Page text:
On the surface, it may sound odd for any concern to be directed at UNC. After all, the Tar Heels didn’t get destroyed by anyone (cough, cough, Duke and Wake) on Wednesday night.

In fact, the Heels scored more points (108) versus Maryland on Tuesday than the Devils and Deacons did combined in their humbling defeats to Clemson and Miami respectively the following day.

Junior guard Wayne Ellington’s slump is a relic of the January past, and his 34 points against the Terrapins represented a season high. Meanwhile, Tyler Hansbrough, Ty Lawson and Danny Green also continue to play at an extremely high level. The quartet scored 95 points against Maryland and made it look easy, helping UNC shoot 51 percent as a team.

So, what’s the problem?

That would be team defense. Contrary to the perception of many fans, the Heels actually have defended fairly well this season. Recently, they were ranked No. 12 in the country in defensive efficiency and that’s the glaring issue here in early February.

After a stretch of games that included the narrow victory over Florida State and a pair of easy-yet-sloppy victories over N.C. State and Maryland, Carolina now slots in at No. 21 in defensive rankings, a vital stat heading toward the postseason.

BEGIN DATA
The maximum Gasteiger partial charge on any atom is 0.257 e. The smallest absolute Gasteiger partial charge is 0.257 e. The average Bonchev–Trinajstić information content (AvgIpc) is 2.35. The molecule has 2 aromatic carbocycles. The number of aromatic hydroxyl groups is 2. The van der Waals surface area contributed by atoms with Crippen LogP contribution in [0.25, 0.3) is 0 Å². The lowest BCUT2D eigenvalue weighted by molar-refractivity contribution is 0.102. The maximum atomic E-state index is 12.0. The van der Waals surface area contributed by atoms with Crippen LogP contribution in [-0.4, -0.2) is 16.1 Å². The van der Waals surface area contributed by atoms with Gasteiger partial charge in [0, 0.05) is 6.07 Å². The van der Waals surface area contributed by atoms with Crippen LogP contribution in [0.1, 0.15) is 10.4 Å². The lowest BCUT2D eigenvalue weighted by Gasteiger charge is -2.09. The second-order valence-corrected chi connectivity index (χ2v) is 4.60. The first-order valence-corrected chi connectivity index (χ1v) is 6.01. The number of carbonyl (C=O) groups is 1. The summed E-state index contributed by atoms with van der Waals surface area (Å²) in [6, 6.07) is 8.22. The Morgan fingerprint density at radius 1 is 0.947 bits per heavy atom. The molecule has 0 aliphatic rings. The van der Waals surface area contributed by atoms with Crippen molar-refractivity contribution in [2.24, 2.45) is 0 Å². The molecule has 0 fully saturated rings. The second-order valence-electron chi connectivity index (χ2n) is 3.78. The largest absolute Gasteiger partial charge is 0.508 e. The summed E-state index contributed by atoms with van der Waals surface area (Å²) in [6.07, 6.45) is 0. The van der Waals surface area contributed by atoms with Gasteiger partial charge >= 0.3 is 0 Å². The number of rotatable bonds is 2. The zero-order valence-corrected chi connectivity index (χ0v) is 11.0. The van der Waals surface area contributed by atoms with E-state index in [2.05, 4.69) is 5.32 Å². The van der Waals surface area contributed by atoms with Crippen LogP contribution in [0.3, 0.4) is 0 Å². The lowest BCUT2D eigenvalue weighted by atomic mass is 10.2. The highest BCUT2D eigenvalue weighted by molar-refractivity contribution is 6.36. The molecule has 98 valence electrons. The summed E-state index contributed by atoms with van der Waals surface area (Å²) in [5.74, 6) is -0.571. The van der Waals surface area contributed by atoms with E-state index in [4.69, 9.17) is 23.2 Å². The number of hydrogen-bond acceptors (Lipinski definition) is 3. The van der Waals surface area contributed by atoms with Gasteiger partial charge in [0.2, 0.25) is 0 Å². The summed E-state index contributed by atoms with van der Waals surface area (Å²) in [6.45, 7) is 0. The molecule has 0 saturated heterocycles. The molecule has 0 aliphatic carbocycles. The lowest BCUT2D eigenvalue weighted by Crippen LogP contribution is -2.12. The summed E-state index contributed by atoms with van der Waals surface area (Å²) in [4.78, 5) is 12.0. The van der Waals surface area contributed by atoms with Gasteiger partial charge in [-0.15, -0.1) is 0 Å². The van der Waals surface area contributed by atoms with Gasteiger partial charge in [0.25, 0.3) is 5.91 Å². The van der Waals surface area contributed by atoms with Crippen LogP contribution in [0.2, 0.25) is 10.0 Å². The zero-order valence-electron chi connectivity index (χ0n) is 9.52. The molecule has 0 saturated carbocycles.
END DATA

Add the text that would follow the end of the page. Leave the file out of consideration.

The sunny diagnosis of UNC’s porous defense is that the Heels simply aren’t keeping focus when they open big early leads. They gave up 91 points to the Terps but still won by 17, and it’s human nature to dig in with a little less intensity when the competition effectively has been decided. Against the Wolfpack, the Heels held their opponent to 32 percent shooting in the first half and, after opening up a wide margin, allowed that number to rise to 53 percent in the second frame

On the other hand, No. 1 Connecticut has played dominant basketball of late yet ranks as the nation’s No. 5 offense and No. 7 defense. It’s Carolina’s lack of balance that has Roy Williams and the fanbase so concerned.

Keep in mind that both of last season’s finalists Kansas and Memphis sported extremely high rankings in both categories similar to what UConn is doing this season. Until Wednesday night Duke also boasted elite standing on both sides of the court, but the Devils’ horrid offensive performance against Clemson sent them plummeting to No. 19 offensively, although they remain No. 1 overall with the Huskies second and UNC third.

Back to Carolina, the Heels defended so poorly against Maryland that during one timeout, Williams actually stood speechless in the huddle with his players. It wasn’t just that the Terrapins were scoring; they were beating Carolina downcourt on a recurring basis.

One beautiful aspect of the looming UNC/Duke showdown next Wednesday is that both teams will be challenged to address their obvious weaknesses. Carolina is unlikely to score big numbers against Duke, Clemson notwithstanding, and thus the Heels will need to contain a Blue Devils offense that is sure to be amplified with maximum energy and emotion.

In the meantime, Carolina will host Virginia on Saturday afternoon in a game that should be a relatively easy tuneup in preparation for the Devils.